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26.7. Shockwave for Director

Macromedia's Director software (which significantly predates the Web) has long been the industry standard for creating multimedia presentations appropriate for CD-ROMs and kiosk displays. Director movies incorporate images, motion, sound, interactive buttons, and even QuickTime movies. In 1996, Macromedia introduced the Shockwave system, which enabled Director movies to be played directly on web pages. While Flash is better suited for the Web, there are some functions that can only be done in Director. Following is a summary of Shockwave's pros and cons.

26.7.3. Creating Shockwave Movies

Shockwave movies (which use the suffix .dcr) must be created using Macromedia Director. Director is a powerful multimedia authoring environment. Although learning the basics of the software itself is not too daunting, to make Director movies do the really cool interactive stuff, you must learn Lingo, Director's proprietary programming language. Lingo, although simple by programming standards, can still take a long time to master, which is why many designers hire Director and Lingo specialists.

That said, a lesson in Director and Lingo is beyond the scope of this book. If you're interested in learning Director, I recommend you spend time with the manual and other available tutorial books. Also, be sure to take advantage of the excellent support material and resources on the Macromedia web site. Pay special attention to tips for optimizing file size and preparing files for streaming.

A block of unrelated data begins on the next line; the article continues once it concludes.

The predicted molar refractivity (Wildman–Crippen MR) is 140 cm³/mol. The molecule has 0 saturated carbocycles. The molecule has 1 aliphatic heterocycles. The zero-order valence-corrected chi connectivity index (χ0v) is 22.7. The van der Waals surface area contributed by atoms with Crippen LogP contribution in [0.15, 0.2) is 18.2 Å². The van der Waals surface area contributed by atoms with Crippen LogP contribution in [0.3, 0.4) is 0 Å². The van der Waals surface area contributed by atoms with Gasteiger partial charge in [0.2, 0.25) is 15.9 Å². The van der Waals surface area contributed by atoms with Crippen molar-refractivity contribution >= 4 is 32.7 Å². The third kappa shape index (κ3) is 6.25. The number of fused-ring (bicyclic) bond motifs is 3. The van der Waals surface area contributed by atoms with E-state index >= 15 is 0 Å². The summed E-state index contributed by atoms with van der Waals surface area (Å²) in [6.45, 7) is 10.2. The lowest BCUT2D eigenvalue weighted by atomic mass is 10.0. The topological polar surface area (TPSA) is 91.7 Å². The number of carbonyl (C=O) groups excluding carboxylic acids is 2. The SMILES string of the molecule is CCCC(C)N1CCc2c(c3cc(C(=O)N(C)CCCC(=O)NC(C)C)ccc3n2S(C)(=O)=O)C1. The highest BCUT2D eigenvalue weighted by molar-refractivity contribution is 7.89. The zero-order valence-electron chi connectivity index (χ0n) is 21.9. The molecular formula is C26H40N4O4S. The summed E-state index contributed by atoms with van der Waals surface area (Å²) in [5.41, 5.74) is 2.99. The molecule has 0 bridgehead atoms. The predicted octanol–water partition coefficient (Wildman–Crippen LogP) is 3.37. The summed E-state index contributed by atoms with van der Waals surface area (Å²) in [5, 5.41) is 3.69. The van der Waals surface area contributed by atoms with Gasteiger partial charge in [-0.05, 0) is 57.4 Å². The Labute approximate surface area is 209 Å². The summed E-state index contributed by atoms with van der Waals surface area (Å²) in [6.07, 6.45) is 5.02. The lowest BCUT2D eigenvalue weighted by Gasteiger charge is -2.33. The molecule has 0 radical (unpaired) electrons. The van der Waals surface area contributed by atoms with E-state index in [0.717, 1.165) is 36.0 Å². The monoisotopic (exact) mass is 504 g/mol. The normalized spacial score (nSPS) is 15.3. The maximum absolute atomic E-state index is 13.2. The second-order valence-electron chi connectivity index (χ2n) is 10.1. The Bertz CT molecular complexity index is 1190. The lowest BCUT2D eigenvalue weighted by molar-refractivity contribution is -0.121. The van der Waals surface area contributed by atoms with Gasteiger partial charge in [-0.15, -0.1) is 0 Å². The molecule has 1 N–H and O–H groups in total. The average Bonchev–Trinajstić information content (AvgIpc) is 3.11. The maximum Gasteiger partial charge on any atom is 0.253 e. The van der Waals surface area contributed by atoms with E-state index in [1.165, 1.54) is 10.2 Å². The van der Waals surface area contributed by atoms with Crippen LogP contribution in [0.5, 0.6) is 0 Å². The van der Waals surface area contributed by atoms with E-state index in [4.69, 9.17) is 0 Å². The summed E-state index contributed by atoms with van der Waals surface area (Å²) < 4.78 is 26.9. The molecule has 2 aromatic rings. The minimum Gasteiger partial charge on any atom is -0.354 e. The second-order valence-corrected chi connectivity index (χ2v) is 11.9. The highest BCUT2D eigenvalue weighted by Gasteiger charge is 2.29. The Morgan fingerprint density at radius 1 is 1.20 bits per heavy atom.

Once you've created a movie in Director, you must save it in Shockwave format to make it play over the Web. In Director 8.5 (the current version as of this writing), use the Publish command (listed under the File menu) to save your completed movie to Shockwave format. By default, when you publish a movie, Director automatically creates a .dcr file and an HTML document that contains all the code necessary for displaying the Shockwave movie. Additional export settings (such as generating code for plug-in detection) are available on the Publish Settings dialog box.


Director 5 used the Afterburner Xtra to save a movie in Shockwave format. The ability to save directly to .dcr format was built into Director as of Version 6, making Afterburner obsolete.

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